22 March 2023
From Talk to Action: Building a Shared Agenda for a Water-secure Future
Photo credit: Lynn Wagner
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The world is failing to meet its goal of universal water security by 2030 but protecting water can create a ripple effect of benefits to ecosystems, the economy, human health, and sustainable development on the whole.

Water management needs to transition from approaching each watershed in isolation to recognizing that water flows across political boundaries, necessitating a global response across sectors.

The UN 2023 Water Conference offers a global opportunity to deliver on a collective Water Action Agenda with concrete, sustainable, and scalable water-related commitments.

By Cláudia Coleoni, Annette Huber-Lee, and Marisa Escobar

The world is off track to meet its goal of water security for all by 2030. The global conversation and mobilization around water have never been more crucial.

The 2021 UN Water progress report highlights that 2 billion people (26% of the world’s population) lacked safely managed drinking water services in 2020, 2.3 billion people lived in water-stressed countries, and only 24 countries reported cross-border management systems for their shared waters. Major gaps remain in water quality data reporting and monitoring for over 3 billion people, meaning that the health of our rivers, lakes, and groundwater is unknown.

Ensuring sustainable water management and access to safe drinking water, sanitation and hygiene (WASH) to all is crucial to fulfil the UN’s 2030 Agenda for Sustainable Development and secure an inclusive, climate-resilient future. Water is not only critical for human and planetary survival in its own right, but cuts across the social, environmental, and economic requirements of a healthy and thriving world.

Consider this. Economic losses related to water insecurity are already estimated to include USD 260 billion per year from inadequate water supply and sanitation, USD 120 billion from urban property flood damages, and USD 94 billion per year due to water insecurity of existing irrigators, according to the Organisation for Economic Co-operation and Development (OECD). On the other hand, achieving clean water and sanitation targets, as detailed in the 2030 Agenda’s SDG 6, can launch a ripple effect of benefits across the SDGs, such as poverty reduction, sustainable food production, improved health and well-being, gender equality, clean energy generation, provision of ecosystem services, and transboundary cooperation.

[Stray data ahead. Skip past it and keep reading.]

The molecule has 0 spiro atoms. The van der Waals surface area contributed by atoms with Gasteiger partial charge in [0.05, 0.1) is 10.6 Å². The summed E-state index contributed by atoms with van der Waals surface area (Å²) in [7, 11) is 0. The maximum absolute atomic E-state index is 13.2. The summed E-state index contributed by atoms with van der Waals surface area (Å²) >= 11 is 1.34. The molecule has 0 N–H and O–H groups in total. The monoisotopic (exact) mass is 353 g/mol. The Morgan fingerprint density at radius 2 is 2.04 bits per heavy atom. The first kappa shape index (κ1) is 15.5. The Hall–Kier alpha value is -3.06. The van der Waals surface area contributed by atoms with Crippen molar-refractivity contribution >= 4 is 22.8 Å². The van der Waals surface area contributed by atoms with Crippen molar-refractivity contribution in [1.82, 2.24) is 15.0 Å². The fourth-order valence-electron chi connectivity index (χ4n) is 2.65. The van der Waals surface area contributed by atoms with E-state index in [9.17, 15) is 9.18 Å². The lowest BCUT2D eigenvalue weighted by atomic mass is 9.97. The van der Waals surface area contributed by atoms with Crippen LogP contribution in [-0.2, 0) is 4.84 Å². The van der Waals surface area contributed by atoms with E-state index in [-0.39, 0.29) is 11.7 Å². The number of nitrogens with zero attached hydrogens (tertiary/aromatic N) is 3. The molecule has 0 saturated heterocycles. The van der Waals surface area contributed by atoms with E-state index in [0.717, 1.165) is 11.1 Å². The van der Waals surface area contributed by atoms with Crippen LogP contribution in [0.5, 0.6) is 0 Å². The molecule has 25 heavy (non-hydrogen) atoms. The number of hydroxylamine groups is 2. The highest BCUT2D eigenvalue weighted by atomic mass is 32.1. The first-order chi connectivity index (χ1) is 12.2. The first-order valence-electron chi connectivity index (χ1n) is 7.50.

Consequently, protecting water can allow us to steer sustainable development on a wider scale by leveraging its impact on every area of our lives.

UN 2023 Water Conference: Delivering on a Water Action Agenda

Luckily, we face a rare occasion to convene a global discussion on water. Despite being a vital resource to support life on our planet, water, unlike climate, does not have its own convention. Water has been discussed globally through various international organizations, events, and forums, such as the World Water Forum, the Stockholm World Water Week, and the UN High-level Political Forum on Sustainable Development (HLPF), but in fragmented style. After 46 years since the last UN Conference on Water, held in Argentina, water will headline the global policy agenda again, uniting representatives of government, civil society, and the private sector. The UN 2023 Water Conference, taking place from 22-24 March at the UN headquarters in New York, US, will be a global opportunity to accelerate progress with a united front in the second half of the Water Action Decade (2018-2028) and the second half of the 2030 Agenda.

To make the most of this chance, we propose three water actions to further support the water-related goals of the 2030 Agenda.

Foster collaboration beyond the watershed

While water management tends to occur at the local, watershed, or regional level – for instance, decisions about water use and allocation – many water-related challenges transcend national and regional boundaries and require a global response.

The borderless nature of water is embodied in everyday economic activities, such as trade of agricultural commodities and the water used to produce them. Many of the world’s major rivers and aquifers cross multiple borders, making cooperation between countries essential for sustainable water management.